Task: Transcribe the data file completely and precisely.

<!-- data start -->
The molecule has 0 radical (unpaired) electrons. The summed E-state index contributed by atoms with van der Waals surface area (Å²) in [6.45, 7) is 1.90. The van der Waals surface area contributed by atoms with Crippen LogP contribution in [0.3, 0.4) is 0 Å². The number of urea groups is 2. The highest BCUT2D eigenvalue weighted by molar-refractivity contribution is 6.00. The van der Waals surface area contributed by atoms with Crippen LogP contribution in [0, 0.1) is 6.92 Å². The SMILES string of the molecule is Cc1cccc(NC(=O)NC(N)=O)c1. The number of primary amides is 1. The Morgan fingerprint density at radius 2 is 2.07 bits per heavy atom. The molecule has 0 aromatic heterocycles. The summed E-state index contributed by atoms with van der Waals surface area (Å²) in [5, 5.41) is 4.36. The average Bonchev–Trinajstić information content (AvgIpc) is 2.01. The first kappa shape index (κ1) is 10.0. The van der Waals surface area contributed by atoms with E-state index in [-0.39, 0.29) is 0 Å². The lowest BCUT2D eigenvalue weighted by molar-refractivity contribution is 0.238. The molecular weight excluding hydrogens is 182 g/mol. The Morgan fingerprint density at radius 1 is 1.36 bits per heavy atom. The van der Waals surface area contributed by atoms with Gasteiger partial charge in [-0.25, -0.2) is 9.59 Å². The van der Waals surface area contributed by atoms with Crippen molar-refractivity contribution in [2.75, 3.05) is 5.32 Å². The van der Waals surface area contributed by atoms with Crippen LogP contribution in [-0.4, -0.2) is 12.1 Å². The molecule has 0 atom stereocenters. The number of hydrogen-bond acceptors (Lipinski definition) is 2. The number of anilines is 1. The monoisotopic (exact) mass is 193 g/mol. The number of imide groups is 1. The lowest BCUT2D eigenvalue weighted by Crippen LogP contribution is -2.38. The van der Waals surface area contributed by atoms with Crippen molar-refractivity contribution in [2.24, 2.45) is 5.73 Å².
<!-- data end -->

The molecule has 0 radical (unpaired) electrons. The summed E-state index contributed by atoms with van der Waals surface area (Å²) in [6.45, 7) is 1.90. The van der Waals surface area contributed by atoms with Crippen LogP contribution in [0.3, 0.4) is 0 Å². The number of urea groups is 2. The highest BCUT2D eigenvalue weighted by molar-refractivity contribution is 6.00. The van der Waals surface area contributed by atoms with Crippen LogP contribution in [0, 0.1) is 6.92 Å². The SMILES string of the molecule is Cc1cccc(NC(=O)NC(N)=O)c1. The number of primary amides is 1. The Morgan fingerprint density at radius 2 is 2.07 bits per heavy atom. The molecule has 0 aromatic heterocycles. The summed E-state index contributed by atoms with van der Waals surface area (Å²) in [5, 5.41) is 4.36. The average Bonchev–Trinajstić information content (AvgIpc) is 2.01. The first kappa shape index (κ1) is 10.0. The van der Waals surface area contributed by atoms with E-state index in [-0.39, 0.29) is 0 Å². The lowest BCUT2D eigenvalue weighted by molar-refractivity contribution is 0.238. The molecular weight excluding hydrogens is 182 g/mol. The Morgan fingerprint density at radius 1 is 1.36 bits per heavy atom. The van der Waals surface area contributed by atoms with Gasteiger partial charge in [-0.25, -0.2) is 9.59 Å². The van der Waals surface area contributed by atoms with Crippen molar-refractivity contribution in [2.75, 3.05) is 5.32 Å². The van der Waals surface area contributed by atoms with Crippen LogP contribution in [-0.4, -0.2) is 12.1 Å². The molecule has 0 atom stereocenters. The number of hydrogen-bond acceptors (Lipinski definition) is 2. The number of anilines is 1. The monoisotopic (exact) mass is 193 g/mol. The number of imide groups is 1. The lowest BCUT2D eigenvalue weighted by Crippen LogP contribution is -2.38. The van der Waals surface area contributed by atoms with Crippen molar-refractivity contribution in [2.24, 2.45) is 5.73 Å².